- "Not Quite Real"
Philadelphia Inquirer (06/22/00) P. F1; Nicholson, Leslie J.
Virtual reality, widely known for its use in flight simulation and game playing, has also become an important tool in the field of visualization. In this broad field, virtual reality is used to show objects from perspectives that are difficult or impossible to obtain in the physical world. Medical students use the technology in the form of virtual cadavers to practice surgery. One of the biggest and best examples of virtual reality is in New York's Hayden Planetarium at the American Museum of Natural History, where stars and planets have been converted into computer models to allow audiences to zoom into, peek around, and even go through objects. Meanwhile, urban simulation is becoming more popular as governments and companies use the technology to see how buildings would fit at various sites. For example, the Philadelphia Virtual Reality Center created a computer model to see how a proposed baseball stadium for the Phillies would look at different sites around the city. Experts predict big things for virtual reality and the Internet that go beyond realistic online games. For example, people will use virtual-reality browsers to "sit" in their seats at a concert and enjoy the show. Virtual reality is also being used to plot business data.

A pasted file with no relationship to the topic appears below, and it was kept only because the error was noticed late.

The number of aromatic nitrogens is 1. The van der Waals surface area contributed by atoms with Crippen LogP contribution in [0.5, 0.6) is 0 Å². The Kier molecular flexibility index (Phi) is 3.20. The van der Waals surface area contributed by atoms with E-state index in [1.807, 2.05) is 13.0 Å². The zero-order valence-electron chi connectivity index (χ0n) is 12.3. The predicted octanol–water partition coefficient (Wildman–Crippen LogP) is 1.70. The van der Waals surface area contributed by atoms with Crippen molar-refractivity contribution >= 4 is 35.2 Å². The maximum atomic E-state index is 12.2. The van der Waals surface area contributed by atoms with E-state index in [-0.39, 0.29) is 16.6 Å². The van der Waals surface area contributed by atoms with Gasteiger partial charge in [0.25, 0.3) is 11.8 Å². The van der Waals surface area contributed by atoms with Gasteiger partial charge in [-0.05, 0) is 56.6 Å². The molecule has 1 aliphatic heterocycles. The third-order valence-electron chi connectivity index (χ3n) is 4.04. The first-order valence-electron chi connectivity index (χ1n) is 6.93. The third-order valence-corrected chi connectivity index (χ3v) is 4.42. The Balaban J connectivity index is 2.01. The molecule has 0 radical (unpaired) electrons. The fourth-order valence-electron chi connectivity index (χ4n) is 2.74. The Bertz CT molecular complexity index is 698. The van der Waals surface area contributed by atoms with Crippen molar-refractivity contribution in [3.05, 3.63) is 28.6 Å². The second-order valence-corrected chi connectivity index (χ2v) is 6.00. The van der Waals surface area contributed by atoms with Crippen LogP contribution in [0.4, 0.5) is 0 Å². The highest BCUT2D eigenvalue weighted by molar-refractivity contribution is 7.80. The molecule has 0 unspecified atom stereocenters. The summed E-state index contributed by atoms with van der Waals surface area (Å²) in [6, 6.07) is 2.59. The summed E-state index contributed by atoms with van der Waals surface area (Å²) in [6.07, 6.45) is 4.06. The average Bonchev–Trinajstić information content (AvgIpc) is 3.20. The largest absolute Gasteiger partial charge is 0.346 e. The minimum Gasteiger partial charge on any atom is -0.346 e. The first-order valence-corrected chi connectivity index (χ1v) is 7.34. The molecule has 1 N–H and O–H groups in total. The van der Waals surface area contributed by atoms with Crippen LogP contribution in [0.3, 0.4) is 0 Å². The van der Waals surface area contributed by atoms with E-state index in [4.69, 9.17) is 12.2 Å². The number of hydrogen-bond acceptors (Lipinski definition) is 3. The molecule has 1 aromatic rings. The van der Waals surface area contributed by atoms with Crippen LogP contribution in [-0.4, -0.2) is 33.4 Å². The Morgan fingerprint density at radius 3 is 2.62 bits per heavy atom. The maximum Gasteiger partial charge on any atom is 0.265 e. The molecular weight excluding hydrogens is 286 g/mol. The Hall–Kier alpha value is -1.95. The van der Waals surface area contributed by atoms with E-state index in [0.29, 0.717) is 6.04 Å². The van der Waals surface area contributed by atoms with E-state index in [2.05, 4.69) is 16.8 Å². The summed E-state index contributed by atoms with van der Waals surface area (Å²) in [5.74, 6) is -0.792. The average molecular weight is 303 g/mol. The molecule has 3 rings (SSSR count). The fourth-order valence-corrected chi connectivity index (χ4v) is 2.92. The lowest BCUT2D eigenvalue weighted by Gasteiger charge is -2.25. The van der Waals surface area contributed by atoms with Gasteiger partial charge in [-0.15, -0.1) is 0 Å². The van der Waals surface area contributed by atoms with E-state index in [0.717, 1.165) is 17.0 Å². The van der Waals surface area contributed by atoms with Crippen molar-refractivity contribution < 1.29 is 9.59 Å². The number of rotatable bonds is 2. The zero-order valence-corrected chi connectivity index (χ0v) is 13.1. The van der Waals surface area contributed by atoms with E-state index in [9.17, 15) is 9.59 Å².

- "TI to Buy Burr-Brown for $7.6 Billion"
Reuters (06/22/00); Kabel, Marcus